Reading The Darkling Spy by Edward Wilson is a lot like finding yourself caught in the middle of that classic old Abbott and Costello routine, “Who’s on first?” When Costello asks him for the names of the players on a baseball team,
Abbott says: . . . Who’s on first, What’s on second, I Don’t Know is on third . . .
Costello: That’s what I want to find out.
Abbott: I say Who’s on first, What’s on second, I Don’t Know’s on third.
Costello: Are you the manager?
Costello: You gonna be the coach too?
Costello: And you don’t know the fellows’ names?
Abbott: Well I should.
Costello: Well then who’s on first?
Costello: I mean the fellow’s name.
Costello: The guy on first.
Costello: The first baseman.
Costello: The guy playing…
Abbott: Who is on first!
Costello: I’m asking YOU who’s on first.
Abbott: That’s the man’s name.
And it goes on from there. In The Darkling Spy, paranoia is endemic. Everyone suspects everyone else, nobody seems sure who’s working for whom, and the only certainty is uncertainty. If this is meant to be the theme of the novel, Wilson has richly succeeded in getting the point across. Unfortunately, it’s confusing in the extreme for anyone who tries to follow the thread of the story.
The Darkling Spy (William Catesby #2) by Edward Wilson
@@@ (3 out of 5)
Cold War espionage in the shadow of two wars
The tale begins in the troubled year 1956, not long after the Korean War ended with an armistice and barely more than a decade after World War II. Two of the five members of the Cambridge Spy Ring, Donald Maclean and Guy Burgess, have recently resurfaced in Moscow, where they fled five years previously. Their colleague, Kim Philby, remains in place, though he has been named persona non grata by the U.S. and is no longer working in the British intelligence establishment. The UK, France, and Israel are soon to invade Egypt, to seize the Suez Canal from the regime of Gamal Abdel Nasser. The Hungarian people, egged on by irresponsible programming on Radio Free Europe, are about to revolt against Soviet occupation. As the story unfolds, these events recede into the past. The Hungarian uprising plays a central role in the novel.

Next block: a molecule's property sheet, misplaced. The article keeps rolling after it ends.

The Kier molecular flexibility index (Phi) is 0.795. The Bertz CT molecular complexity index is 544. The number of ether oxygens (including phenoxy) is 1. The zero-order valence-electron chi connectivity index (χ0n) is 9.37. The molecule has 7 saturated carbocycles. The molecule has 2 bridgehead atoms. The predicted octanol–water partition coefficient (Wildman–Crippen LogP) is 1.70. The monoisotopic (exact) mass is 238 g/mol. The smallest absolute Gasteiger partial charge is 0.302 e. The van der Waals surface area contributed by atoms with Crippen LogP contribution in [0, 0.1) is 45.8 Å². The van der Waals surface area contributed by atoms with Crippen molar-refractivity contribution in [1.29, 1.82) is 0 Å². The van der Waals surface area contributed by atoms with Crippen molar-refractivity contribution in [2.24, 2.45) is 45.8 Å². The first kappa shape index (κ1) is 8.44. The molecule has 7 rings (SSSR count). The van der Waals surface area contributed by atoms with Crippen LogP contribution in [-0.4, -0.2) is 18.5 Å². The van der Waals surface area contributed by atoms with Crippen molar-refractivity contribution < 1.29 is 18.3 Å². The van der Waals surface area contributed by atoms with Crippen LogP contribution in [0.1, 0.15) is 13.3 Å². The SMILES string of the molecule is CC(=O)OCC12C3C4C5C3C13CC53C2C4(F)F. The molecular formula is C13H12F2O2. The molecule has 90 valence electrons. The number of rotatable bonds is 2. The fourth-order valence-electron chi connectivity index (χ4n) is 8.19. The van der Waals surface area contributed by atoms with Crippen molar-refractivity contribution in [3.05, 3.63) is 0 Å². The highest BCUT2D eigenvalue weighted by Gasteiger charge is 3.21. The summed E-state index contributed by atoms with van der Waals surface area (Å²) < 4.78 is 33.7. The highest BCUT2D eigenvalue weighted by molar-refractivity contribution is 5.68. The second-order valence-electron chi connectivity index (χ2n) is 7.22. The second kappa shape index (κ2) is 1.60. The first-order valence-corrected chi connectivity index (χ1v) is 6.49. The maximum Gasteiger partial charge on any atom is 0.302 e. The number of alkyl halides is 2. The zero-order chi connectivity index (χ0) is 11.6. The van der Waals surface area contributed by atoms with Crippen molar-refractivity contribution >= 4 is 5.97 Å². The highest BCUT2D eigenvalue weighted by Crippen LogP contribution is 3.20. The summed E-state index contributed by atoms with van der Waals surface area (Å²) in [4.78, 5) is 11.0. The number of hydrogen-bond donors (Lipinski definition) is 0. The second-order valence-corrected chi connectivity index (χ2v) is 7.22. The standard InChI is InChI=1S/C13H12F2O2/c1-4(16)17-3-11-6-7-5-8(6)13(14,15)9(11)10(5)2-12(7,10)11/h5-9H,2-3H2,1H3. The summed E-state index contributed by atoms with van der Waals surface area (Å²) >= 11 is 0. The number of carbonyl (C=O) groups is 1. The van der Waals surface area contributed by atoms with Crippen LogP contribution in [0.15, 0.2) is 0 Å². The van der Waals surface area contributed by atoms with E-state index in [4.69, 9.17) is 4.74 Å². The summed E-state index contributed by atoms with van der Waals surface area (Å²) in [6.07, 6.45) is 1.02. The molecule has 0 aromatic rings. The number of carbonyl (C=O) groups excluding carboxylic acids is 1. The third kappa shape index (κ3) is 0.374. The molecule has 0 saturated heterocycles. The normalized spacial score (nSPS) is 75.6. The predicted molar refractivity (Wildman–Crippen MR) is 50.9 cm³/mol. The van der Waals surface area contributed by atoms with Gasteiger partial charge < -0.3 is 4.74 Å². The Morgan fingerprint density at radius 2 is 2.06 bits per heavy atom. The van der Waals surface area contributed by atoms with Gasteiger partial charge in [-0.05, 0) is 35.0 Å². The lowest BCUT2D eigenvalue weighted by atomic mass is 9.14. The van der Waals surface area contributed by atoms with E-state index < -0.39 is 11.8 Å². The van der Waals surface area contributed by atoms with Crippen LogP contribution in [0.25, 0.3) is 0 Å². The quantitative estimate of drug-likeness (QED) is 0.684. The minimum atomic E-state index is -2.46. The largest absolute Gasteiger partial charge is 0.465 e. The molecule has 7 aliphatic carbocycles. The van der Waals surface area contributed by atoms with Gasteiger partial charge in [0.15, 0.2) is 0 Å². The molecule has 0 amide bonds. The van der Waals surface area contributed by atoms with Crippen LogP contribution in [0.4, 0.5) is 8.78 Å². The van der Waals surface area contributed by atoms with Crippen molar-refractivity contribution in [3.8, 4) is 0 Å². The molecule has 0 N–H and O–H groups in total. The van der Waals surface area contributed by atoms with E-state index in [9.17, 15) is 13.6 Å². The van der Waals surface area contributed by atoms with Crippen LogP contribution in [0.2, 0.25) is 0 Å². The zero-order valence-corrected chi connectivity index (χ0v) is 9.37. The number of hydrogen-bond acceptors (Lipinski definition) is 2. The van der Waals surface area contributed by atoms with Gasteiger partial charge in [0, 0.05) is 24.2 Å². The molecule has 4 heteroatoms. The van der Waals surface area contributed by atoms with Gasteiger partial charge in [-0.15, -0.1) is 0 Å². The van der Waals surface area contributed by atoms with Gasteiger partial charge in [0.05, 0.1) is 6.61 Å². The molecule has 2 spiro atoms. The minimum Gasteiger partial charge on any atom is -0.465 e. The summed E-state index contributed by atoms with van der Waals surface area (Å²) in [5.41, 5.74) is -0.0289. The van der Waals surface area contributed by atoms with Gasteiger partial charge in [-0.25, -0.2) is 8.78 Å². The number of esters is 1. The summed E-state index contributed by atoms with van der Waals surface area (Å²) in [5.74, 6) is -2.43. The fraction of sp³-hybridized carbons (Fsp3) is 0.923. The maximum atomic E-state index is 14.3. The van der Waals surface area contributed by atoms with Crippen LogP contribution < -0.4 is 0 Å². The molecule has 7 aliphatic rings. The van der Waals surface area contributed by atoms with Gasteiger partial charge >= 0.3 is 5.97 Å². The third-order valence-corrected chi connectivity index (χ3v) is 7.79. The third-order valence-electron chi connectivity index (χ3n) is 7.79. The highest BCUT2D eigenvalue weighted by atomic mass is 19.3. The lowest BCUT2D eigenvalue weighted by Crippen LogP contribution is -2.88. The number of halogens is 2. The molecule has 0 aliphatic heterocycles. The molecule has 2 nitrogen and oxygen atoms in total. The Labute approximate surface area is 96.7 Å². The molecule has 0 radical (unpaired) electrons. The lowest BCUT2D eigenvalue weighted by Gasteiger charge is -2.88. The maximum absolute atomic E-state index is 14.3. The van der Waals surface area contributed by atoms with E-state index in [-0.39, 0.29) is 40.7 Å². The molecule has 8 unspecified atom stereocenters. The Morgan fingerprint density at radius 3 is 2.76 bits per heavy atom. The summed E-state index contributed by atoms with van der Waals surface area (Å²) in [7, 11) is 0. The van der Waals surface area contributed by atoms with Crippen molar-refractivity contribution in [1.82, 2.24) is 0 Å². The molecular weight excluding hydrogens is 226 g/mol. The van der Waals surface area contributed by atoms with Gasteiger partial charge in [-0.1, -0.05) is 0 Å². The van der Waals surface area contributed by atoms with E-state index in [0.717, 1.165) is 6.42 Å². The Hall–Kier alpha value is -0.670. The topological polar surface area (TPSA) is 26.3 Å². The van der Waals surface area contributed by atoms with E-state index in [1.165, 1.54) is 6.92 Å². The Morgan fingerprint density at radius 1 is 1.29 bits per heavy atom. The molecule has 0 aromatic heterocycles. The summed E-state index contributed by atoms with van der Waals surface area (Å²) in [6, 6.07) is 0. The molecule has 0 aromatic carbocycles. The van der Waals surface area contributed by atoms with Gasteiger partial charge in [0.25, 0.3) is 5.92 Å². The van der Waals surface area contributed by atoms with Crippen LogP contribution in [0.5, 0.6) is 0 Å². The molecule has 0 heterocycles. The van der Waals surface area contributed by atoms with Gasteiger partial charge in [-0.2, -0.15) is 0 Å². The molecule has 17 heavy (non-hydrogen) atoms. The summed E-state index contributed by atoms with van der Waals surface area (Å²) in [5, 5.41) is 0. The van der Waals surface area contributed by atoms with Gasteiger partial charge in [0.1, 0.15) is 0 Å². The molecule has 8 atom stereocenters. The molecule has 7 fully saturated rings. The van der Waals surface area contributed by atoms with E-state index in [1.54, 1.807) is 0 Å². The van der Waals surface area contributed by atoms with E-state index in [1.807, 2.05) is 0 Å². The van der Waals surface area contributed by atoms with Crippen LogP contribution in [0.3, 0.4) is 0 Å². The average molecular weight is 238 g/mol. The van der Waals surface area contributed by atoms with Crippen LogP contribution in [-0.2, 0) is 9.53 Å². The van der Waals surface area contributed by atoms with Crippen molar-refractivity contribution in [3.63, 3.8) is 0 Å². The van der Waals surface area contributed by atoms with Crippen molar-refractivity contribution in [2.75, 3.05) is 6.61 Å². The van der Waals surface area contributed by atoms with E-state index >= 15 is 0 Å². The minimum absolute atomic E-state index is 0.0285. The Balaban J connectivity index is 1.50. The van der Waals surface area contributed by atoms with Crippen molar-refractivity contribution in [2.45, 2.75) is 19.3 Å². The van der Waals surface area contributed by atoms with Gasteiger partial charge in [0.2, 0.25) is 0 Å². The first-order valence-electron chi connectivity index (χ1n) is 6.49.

The Darkling Spy is a sequel to Wilson’s The Envoy, the sad tale of an able young American foreign service officer turned CIA spy. In the sequel, the perspective shifts from the CIA to MI6, the UK’s counterpart, and from Kit Fournier, the American, to Will Catesby, a talented young MI6 officer. The story revolves around the tense relationship between the working-class Catesby and his aristocratic boss, Henry Bone.
Historical facts in the background
Wilson’s portrayal of intelligence field is clearly based on first-, or at least second-hand, knowledge. The picture he paints of the Hungarian uprising is based on fact as well. Historical events that include the funeral of Bertolt Brecht and prominent figures such as Markus Wolf, the long-time head of the East German intelligence service, and the high-ranking American CIA officer Bill Harvey appear in highly visible roles in the story.
About the author
Edward Wilson has written a total of six novels, five of them espionage fiction. He served as an officer in the U.S. Special Forces in Vietnam. He gave up his U.S. citizenship to become a British subject.
For additional reading
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- My 20 favorite espionage novels;
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- Top 10 mystery and thriller series.
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